I’ve become passionate about the marginalization of immigrant populations because I’ve seen it firsthand through the work that Amate has allowed me to do. During my time at Exodus, I learned how to facilitate an interactive simulation that gives a brief insight into the journey that some refugees face while leaving their home countries. Every group that I led through this simulation seemed to come away from it with a connection to the population and an understanding of how it feels to be uprooted, even if it is just for a short time. I asked the staff if I would be able to facilitate this simulation for my fellow Amate volunteers as a community night, and, because they’re so wonderful and open, they agreed.

I was always very comfortable giving presentations when I worked with Exodus. There was something exciting about telling people information that is completely new to them – I visited middle schools, high schools, colleges, even adult church groups and I was met with the same curiosity in all of these settings. However, there is something different about getting up in front of a group of 28 people that you know – that are your friends. Amate House has several sites that allow volunteers to work with refugees or asylum seekers specifically; there are even more sites that serve immigrants who have similarly dreadful journeys. So how was I supposed to take what I know and present it sensitively to people that might have already heard a client recount their story? On the other hand, there are some Amate volunteers that don’t work with refugees or immigrants at all and never will in their placement this year. How was I supposed to make this valuable for them?

So I decided to approach the facilitation of this community night with a more personal spin on things. I went through all the steps of the simulation as normal, but after each step I tried to tell a personal connection that I had to it. There is a section of the presentation that puts the participants in an enclosed, dark, uncomfortable space without letting them out and without giving them any idea of how long they would be in there. After I would perform this step last year, I would sit the group down and talk about how Iraqi refugees are typically kidnapped; this time I talked about how I met an Iraqi man that had been kidnapped for 3 months. His wife told me that she had no idea where he was and she thought he had been killed. It wasn’t until he finally escaped and was forced to live in house with dozens of other people – he, his wife, and his 2 young children had to sleep on a floor for weeks with minimal food and no place to bathe – that he decided to flee his country. In my work this year, I have met Central American girls that have been kidnapped and labor trafficked for months while trying to get across the border into the United States. They are kept against their will in warehouses, often facing repeated sexual assault, and are never told how long they will have to wait, why they are waiting, or when this type of torture would be over – when they would get to see their moms and dads.

Taking this very personal approach to a simulation that I’ve done many times made me feel extremely vulnerable – talking frankly, openly, and sincerely about something that you care about is a very nerve-wracking thing. What if they don’t connect with it at all? What if they think it’s a waste of time? What if they just stare at me blankly while I’m spilling my guts on the floor? Every other time I gave this presentation, I was not worried about these questions. Because every answer was, “Well, it’ll be okay, because I’ll never have to see these people again.” A college volunteer group doesn’t connect to the simulation? Fine. I can just go home and that’ll be that. A ministry group thinks it’s a waste of time? That’s okay. I tried my best. A college class stares at me blankly when I ask if there are any questions? No big deal. I am certainly not the first person to experience this. Not the end of the world. But facilitating this simulation to a group of people that I know personally was so different. I do have to see these people again, I even have to drive home with some of them! There are few things more heart-breaking than the people you care about being indifferent towards the things you care about.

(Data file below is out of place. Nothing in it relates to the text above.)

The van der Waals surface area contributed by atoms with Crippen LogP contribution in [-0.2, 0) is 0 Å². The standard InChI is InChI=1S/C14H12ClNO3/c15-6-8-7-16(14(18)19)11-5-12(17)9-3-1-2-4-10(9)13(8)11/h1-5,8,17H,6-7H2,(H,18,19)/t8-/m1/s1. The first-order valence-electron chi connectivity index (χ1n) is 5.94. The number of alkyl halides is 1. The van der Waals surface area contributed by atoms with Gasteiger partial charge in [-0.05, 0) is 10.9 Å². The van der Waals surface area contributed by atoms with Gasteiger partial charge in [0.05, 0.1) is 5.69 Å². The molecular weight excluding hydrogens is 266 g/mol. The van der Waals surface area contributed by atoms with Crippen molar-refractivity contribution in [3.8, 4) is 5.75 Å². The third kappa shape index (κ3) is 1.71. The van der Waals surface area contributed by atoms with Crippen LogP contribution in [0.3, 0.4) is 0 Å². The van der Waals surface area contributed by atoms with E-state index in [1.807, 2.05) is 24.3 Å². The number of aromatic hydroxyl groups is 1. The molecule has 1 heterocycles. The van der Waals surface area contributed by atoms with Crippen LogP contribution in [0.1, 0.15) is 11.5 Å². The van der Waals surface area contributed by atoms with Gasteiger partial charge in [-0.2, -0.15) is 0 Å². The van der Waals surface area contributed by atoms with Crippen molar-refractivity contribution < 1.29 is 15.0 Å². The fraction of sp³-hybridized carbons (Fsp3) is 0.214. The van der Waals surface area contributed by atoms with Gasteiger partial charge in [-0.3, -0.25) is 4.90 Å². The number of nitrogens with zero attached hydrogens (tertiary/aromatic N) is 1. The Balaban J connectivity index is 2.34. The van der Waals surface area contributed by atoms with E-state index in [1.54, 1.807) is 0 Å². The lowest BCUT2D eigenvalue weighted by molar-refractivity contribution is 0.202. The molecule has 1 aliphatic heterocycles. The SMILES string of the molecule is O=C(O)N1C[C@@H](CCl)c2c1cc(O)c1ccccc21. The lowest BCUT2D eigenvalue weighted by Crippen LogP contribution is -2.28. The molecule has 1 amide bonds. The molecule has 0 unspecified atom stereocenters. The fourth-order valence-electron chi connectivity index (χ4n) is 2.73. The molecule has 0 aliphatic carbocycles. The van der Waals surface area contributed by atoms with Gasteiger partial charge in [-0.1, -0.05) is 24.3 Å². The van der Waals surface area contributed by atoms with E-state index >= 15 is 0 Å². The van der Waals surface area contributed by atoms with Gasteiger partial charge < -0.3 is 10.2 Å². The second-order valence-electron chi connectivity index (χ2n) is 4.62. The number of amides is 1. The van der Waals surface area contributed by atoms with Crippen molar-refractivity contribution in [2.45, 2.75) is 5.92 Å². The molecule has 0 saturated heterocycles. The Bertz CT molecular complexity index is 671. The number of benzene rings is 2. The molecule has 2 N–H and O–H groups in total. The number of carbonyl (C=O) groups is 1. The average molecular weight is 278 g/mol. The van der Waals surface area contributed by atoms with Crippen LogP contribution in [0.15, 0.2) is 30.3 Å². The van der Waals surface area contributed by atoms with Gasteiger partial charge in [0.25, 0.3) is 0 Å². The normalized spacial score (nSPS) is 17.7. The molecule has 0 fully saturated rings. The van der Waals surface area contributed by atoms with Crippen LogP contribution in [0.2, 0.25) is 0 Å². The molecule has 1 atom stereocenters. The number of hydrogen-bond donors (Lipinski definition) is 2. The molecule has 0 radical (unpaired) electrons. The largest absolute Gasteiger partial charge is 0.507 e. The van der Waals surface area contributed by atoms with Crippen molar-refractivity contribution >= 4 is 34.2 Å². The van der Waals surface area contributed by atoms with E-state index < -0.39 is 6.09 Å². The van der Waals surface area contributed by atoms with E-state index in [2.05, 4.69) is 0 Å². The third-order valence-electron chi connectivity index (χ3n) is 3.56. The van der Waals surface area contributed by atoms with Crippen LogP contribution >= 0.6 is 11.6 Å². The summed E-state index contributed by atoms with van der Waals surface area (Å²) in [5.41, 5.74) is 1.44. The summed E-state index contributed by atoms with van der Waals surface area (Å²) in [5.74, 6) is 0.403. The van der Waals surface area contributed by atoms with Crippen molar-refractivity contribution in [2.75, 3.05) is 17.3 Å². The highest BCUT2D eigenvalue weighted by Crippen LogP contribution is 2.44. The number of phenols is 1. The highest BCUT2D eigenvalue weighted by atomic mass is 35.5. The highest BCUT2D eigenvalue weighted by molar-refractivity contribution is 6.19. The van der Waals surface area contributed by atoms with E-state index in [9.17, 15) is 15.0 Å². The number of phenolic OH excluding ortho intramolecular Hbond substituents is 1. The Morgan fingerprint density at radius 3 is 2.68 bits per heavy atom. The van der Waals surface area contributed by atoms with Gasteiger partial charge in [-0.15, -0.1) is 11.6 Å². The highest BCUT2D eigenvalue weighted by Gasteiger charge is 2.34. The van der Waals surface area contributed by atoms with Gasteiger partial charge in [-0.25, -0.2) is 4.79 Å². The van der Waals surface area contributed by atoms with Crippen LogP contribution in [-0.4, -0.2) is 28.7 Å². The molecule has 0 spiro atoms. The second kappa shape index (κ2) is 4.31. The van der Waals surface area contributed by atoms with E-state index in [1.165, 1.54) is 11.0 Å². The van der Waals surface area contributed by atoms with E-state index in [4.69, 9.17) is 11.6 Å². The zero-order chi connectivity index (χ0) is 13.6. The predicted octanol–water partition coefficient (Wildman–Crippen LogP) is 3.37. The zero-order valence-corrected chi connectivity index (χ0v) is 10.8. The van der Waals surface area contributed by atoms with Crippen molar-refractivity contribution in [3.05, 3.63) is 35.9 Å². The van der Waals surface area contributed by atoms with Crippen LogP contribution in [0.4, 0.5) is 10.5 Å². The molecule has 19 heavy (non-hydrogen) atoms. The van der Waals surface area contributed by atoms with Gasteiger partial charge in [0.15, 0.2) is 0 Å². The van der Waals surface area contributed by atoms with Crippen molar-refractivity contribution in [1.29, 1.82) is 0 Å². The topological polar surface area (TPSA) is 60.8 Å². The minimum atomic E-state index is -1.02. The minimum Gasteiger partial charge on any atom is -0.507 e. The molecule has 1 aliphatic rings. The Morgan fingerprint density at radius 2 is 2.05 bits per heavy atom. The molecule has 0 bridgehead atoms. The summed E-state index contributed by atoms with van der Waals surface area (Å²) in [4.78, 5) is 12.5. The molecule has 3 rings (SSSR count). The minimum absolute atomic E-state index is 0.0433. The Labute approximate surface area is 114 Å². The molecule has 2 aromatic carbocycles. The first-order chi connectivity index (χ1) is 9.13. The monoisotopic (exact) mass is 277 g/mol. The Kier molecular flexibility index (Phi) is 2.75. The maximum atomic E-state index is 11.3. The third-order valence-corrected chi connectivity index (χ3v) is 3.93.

But, of course, this did not happen. While it would have been crushing to watch my friends stare at me blankly while I tried to convey to them how much I care about this subject, it was an entirely different thing to watch them evolve into caring about it too. Watching the other volunteers be concerned about this topic was a huge source of pride for me. It’s not often that people are put into this situation – being able to unabashedly lay your biggest passions on the line and say, “well, this is it, this is what I care about. I hope you care about it too.” And it is even rarer to have your peers pick up those things and run with them. There were no moments of blank stares or awkward silences while I waited for people to give feedback or ask questions. The other volunteers were quick to jump in when I asked them how they felt about a certain part of the simulation and actively listened when I shared experiences from my own work with immigrant populations. Several people came up to me afterwards with positive feedback, saying it was the best community night so far. Facilitating this activity was a great experience for me and I’m lucky that I was able to do it.

Opening yourself up and being vulnerable is extremely frightening – almost paralyzing. However, giving this presentation to the other Amate House volunteers taught me that the payoff is worth the risk involved.